Secretary-General Ban Ki-moon, in his message for World Refugee Day 2010, said: “On World Refugee Day, let us reaffirm the importance of solidarity and burden-sharing by the international community. Refugees have been deprived of their homes, but they must not be deprived of their futures.”
The theme of this year’s observance is “Home,” and highlights the plight of the world’s 15 million refugees, more than three-quarters of them in the developing world, who have been uprooted from their homes by conflict or persecution. US Goodwill Envoy Khaled Hosseini has a higher estimate: “There are currently 43 million people around the world who have been displaced by war, persecution, or violence. This figure includes the 740,000 people who have been forced to flee Libya since February. 43 million is a staggering number and represents a humanitarian displacement crisis the likes of which we have not witnessed in recent history.” (http://bluekeyblog.org/blue-key/anyone-can-be-a-refugee-khaled-hosseini-on-the-blue-key)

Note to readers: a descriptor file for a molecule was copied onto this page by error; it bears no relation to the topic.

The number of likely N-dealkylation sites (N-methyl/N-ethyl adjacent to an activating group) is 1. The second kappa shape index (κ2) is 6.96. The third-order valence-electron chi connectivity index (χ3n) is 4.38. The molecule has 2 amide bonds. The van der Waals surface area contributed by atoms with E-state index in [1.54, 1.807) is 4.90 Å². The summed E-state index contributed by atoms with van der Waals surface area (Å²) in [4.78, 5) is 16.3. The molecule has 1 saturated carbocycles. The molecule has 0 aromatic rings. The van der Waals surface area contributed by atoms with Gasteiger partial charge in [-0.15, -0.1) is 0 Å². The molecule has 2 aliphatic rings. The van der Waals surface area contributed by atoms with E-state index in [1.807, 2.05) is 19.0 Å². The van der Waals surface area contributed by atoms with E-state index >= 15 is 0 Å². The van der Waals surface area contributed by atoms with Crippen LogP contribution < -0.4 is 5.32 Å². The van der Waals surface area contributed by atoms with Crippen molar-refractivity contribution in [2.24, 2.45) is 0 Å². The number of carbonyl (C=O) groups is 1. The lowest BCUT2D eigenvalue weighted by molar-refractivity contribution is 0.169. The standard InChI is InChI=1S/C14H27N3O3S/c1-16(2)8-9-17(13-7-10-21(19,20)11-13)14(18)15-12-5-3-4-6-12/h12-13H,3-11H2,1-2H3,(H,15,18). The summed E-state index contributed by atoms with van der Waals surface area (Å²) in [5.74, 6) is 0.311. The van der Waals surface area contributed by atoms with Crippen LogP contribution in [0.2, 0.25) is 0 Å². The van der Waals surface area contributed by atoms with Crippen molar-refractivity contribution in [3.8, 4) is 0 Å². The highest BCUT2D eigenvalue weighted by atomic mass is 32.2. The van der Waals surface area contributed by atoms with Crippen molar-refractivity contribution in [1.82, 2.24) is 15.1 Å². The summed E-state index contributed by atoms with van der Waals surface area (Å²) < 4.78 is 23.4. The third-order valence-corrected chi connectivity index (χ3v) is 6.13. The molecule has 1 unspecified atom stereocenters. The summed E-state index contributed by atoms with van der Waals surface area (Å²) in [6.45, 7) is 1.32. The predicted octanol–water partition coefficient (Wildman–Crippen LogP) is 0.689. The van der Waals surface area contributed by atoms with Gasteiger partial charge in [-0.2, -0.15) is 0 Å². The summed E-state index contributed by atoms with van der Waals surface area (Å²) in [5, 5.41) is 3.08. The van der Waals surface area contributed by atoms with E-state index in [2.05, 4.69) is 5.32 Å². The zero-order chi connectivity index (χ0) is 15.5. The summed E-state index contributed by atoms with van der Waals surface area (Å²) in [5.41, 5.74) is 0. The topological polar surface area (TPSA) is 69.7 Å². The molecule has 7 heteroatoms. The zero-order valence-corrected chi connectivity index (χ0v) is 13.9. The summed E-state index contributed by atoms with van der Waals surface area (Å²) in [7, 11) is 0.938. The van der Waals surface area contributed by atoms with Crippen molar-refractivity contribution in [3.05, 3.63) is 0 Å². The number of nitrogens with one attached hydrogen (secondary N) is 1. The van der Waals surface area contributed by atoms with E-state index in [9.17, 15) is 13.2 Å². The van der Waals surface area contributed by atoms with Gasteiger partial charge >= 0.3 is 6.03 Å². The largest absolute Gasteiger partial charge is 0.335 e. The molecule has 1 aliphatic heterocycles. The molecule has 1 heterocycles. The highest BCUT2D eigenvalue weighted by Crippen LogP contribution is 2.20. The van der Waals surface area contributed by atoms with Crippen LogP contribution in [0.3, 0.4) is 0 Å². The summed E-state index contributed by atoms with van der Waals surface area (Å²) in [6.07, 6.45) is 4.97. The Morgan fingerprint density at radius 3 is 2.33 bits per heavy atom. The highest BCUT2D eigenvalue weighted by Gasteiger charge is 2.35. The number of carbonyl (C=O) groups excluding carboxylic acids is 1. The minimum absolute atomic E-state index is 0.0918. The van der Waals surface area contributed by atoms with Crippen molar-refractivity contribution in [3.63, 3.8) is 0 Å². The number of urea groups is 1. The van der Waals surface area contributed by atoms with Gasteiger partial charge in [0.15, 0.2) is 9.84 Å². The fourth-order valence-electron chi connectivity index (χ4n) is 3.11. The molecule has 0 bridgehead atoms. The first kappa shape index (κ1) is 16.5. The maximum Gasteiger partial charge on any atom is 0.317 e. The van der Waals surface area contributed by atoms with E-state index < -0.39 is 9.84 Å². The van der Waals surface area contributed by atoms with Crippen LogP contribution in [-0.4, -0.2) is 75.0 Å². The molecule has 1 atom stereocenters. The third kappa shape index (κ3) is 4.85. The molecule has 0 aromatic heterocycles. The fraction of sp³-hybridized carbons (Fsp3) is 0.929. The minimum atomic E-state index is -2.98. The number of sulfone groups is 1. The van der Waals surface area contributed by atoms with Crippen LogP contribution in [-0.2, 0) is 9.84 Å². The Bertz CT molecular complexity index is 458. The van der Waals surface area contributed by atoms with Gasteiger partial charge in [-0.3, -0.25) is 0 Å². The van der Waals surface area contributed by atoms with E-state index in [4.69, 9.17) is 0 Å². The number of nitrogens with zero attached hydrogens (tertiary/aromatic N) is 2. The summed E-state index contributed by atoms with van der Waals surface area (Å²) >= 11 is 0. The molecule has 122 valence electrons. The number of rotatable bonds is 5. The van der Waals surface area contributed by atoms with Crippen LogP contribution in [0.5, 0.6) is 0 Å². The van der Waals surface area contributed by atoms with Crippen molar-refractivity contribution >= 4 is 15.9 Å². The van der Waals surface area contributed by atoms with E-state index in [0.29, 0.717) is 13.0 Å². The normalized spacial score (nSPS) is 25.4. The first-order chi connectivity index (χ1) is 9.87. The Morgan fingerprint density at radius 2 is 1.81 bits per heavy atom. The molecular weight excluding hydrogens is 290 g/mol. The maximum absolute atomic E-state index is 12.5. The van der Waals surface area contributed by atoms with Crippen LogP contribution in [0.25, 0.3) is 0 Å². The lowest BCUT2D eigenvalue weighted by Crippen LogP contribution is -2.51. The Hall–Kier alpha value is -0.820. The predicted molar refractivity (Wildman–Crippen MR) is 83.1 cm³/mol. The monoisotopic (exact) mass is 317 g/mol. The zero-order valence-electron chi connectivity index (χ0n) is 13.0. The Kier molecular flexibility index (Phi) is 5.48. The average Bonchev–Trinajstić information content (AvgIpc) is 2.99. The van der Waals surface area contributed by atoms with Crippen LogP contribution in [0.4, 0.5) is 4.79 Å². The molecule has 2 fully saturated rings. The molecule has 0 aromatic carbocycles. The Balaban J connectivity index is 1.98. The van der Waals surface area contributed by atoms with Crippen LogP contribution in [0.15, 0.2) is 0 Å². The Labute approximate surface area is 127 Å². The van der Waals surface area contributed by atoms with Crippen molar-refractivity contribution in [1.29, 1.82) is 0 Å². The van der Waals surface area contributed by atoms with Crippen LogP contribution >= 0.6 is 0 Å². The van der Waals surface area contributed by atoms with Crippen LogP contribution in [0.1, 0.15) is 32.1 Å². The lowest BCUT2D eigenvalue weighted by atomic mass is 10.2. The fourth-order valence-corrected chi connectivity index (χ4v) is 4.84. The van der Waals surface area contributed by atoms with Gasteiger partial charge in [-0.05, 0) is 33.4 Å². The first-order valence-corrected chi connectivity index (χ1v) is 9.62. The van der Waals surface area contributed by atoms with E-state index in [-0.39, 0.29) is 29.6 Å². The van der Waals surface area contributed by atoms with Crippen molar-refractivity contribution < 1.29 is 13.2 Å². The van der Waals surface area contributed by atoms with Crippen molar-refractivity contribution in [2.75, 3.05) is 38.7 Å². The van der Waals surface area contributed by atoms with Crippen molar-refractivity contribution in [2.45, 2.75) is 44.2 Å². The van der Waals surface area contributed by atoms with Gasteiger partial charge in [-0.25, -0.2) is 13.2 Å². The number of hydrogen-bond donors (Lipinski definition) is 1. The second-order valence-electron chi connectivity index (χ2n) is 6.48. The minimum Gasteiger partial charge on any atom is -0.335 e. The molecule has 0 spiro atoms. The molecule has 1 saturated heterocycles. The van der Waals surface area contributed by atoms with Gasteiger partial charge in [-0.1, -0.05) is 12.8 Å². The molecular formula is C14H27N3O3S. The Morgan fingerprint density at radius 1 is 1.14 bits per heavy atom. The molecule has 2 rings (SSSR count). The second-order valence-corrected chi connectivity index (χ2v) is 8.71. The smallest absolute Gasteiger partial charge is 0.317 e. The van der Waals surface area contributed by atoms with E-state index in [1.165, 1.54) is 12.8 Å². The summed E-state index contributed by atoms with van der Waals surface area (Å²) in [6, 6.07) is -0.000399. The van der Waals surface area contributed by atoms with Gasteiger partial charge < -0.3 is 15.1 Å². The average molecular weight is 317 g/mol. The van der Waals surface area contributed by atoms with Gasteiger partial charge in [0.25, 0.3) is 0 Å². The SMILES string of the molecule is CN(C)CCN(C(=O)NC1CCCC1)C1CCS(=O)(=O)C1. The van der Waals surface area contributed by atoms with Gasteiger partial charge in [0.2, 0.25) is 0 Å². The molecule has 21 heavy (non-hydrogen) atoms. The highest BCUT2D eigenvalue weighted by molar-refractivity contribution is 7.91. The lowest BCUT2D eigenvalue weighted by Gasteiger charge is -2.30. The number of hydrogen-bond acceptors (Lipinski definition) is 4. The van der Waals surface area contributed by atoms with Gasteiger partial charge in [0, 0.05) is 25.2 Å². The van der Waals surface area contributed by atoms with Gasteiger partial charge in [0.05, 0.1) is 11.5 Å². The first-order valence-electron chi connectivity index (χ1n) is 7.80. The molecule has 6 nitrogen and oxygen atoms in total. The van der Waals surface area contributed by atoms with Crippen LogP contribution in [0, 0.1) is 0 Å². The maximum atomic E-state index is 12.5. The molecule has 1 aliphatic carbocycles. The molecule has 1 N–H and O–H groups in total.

Global PartnerLink’s four projects in Sudan have each been directly affected by displacement. The Gbaya project, for example, was begun more than 20 years ago, but had to be abandoned due to civil war. In 1994, the project was moved to the capital city and given a fresh start as a “displaced project.” The Keliko, Laro and Tennet projects have also had their share of difficulties within a politically sensitive context.
Along with the literacy and Bible translation efforts, the teams have ensured time for trauma-healing workshops. These include the translation into the mother tongue of trauma-healing materials based on Scripture. One man shared: “When I began to study about trauma healing, the light came into my heart, and the Word of God entered deeply into my mind!” He went home to teach his community about what he had discovered, “so that people will learn how to forgive each other.”